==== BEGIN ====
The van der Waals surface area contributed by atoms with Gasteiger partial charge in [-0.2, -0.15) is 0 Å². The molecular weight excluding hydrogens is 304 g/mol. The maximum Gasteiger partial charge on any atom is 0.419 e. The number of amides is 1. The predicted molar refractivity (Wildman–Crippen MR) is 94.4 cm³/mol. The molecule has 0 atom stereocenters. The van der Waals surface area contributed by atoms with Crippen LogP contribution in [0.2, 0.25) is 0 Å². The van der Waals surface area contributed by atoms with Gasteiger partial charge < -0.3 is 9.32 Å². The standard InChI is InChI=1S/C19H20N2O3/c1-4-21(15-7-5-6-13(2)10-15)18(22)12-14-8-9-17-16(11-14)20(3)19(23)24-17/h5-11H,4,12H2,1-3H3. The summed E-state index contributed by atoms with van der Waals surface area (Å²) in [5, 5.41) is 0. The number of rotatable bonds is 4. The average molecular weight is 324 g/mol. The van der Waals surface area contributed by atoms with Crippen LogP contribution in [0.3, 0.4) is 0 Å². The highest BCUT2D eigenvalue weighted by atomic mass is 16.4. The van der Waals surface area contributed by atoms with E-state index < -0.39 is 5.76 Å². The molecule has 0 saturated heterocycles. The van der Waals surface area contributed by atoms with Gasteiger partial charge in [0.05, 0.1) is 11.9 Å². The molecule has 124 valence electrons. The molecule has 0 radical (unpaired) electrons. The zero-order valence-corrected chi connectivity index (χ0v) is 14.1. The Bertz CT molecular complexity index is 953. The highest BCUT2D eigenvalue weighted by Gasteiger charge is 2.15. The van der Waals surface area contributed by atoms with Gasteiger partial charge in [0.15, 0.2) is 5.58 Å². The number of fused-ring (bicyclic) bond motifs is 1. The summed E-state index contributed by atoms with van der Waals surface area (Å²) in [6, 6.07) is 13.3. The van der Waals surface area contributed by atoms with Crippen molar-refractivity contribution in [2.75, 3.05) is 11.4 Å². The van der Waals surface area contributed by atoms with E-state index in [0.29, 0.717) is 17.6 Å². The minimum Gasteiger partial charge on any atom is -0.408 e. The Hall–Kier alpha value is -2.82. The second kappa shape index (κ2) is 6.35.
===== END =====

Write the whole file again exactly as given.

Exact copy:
The van der Waals surface area contributed by atoms with Gasteiger partial charge in [-0.2, -0.15) is 0 Å². The molecular weight excluding hydrogens is 304 g/mol. The maximum Gasteiger partial charge on any atom is 0.419 e. The number of amides is 1. The predicted molar refractivity (Wildman–Crippen MR) is 94.4 cm³/mol. The molecule has 0 atom stereocenters. The van der Waals surface area contributed by atoms with Crippen LogP contribution in [0.2, 0.25) is 0 Å². The van der Waals surface area contributed by atoms with Gasteiger partial charge < -0.3 is 9.32 Å². The standard InChI is InChI=1S/C19H20N2O3/c1-4-21(15-7-5-6-13(2)10-15)18(22)12-14-8-9-17-16(11-14)20(3)19(23)24-17/h5-11H,4,12H2,1-3H3. The summed E-state index contributed by atoms with van der Waals surface area (Å²) in [5, 5.41) is 0. The number of rotatable bonds is 4. The average molecular weight is 324 g/mol. The van der Waals surface area contributed by atoms with Crippen LogP contribution in [0.3, 0.4) is 0 Å². The highest BCUT2D eigenvalue weighted by atomic mass is 16.4. The van der Waals surface area contributed by atoms with E-state index < -0.39 is 5.76 Å². The molecule has 0 saturated heterocycles. The van der Waals surface area contributed by atoms with Gasteiger partial charge in [0.05, 0.1) is 11.9 Å². The molecule has 124 valence electrons. The molecule has 0 radical (unpaired) electrons. The zero-order valence-corrected chi connectivity index (χ0v) is 14.1. The Bertz CT molecular complexity index is 953. The highest BCUT2D eigenvalue weighted by Gasteiger charge is 2.15. The van der Waals surface area contributed by atoms with Gasteiger partial charge in [0.15, 0.2) is 5.58 Å². The number of fused-ring (bicyclic) bond motifs is 1. The summed E-state index contributed by atoms with van der Waals surface area (Å²) in [6, 6.07) is 13.3. The van der Waals surface area contributed by atoms with Crippen molar-refractivity contribution in [2.75, 3.05) is 11.4 Å². The van der Waals surface area contributed by atoms with E-state index in [0.29, 0.717) is 17.6 Å². The minimum Gasteiger partial charge on any atom is -0.408 e. The Hall–Kier alpha value is -2.82. The second kappa shape index (κ2) is 6.35.